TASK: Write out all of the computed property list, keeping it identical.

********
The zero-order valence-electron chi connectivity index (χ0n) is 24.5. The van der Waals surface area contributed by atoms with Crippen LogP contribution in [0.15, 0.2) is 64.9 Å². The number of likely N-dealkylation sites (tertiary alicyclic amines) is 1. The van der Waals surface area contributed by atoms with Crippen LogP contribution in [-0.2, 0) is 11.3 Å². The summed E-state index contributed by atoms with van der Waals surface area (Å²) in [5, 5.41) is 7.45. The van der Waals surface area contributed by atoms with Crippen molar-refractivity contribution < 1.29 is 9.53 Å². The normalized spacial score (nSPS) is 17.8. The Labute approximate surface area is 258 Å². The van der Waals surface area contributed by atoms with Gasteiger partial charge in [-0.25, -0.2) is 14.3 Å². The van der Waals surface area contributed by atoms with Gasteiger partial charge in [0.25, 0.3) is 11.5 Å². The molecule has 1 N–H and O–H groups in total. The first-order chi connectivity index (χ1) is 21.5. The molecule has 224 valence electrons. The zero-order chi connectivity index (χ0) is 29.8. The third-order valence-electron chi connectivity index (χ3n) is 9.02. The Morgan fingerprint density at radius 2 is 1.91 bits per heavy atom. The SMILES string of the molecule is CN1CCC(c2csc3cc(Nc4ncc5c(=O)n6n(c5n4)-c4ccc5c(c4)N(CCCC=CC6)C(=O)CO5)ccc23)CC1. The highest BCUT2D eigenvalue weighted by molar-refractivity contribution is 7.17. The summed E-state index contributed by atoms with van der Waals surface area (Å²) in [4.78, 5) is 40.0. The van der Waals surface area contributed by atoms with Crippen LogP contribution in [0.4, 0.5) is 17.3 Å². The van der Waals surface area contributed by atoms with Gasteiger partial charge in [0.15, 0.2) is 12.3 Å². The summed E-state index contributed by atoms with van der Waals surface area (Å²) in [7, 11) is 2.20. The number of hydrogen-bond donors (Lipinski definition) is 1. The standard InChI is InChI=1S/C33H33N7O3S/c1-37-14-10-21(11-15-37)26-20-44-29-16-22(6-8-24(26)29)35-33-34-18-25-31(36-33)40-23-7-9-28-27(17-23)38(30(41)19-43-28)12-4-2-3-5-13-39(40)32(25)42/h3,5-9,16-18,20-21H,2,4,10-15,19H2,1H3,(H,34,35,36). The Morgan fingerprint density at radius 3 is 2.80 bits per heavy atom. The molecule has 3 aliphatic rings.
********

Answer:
The zero-order valence-electron chi connectivity index (χ0n) is 24.5. The van der Waals surface area contributed by atoms with Crippen LogP contribution in [0.15, 0.2) is 64.9 Å². The number of likely N-dealkylation sites (tertiary alicyclic amines) is 1. The van der Waals surface area contributed by atoms with Crippen LogP contribution in [-0.2, 0) is 11.3 Å². The summed E-state index contributed by atoms with van der Waals surface area (Å²) in [5, 5.41) is 7.45. The van der Waals surface area contributed by atoms with Crippen molar-refractivity contribution < 1.29 is 9.53 Å². The normalized spacial score (nSPS) is 17.8. The Labute approximate surface area is 258 Å². The van der Waals surface area contributed by atoms with Gasteiger partial charge in [-0.25, -0.2) is 14.3 Å². The van der Waals surface area contributed by atoms with Gasteiger partial charge in [0.25, 0.3) is 11.5 Å². The molecule has 1 N–H and O–H groups in total. The first-order chi connectivity index (χ1) is 21.5. The molecule has 224 valence electrons. The zero-order chi connectivity index (χ0) is 29.8. The third-order valence-electron chi connectivity index (χ3n) is 9.02. The Morgan fingerprint density at radius 2 is 1.91 bits per heavy atom. The SMILES string of the molecule is CN1CCC(c2csc3cc(Nc4ncc5c(=O)n6n(c5n4)-c4ccc5c(c4)N(CCCC=CC6)C(=O)CO5)ccc23)CC1. The highest BCUT2D eigenvalue weighted by molar-refractivity contribution is 7.17. The summed E-state index contributed by atoms with van der Waals surface area (Å²) in [4.78, 5) is 40.0. The van der Waals surface area contributed by atoms with Crippen LogP contribution in [0.4, 0.5) is 17.3 Å². The van der Waals surface area contributed by atoms with Gasteiger partial charge in [0.15, 0.2) is 12.3 Å². The summed E-state index contributed by atoms with van der Waals surface area (Å²) in [7, 11) is 2.20. The number of hydrogen-bond donors (Lipinski definition) is 1. The standard InChI is InChI=1S/C33H33N7O3S/c1-37-14-10-21(11-15-37)26-20-44-29-16-22(6-8-24(26)29)35-33-34-18-25-31(36-33)40-23-7-9-28-27(17-23)38(30(41)19-43-28)12-4-2-3-5-13-39(40)32(25)42/h3,5-9,16-18,20-21H,2,4,10-15,19H2,1H3,(H,34,35,36). The Morgan fingerprint density at radius 3 is 2.80 bits per heavy atom. The molecule has 3 aliphatic rings.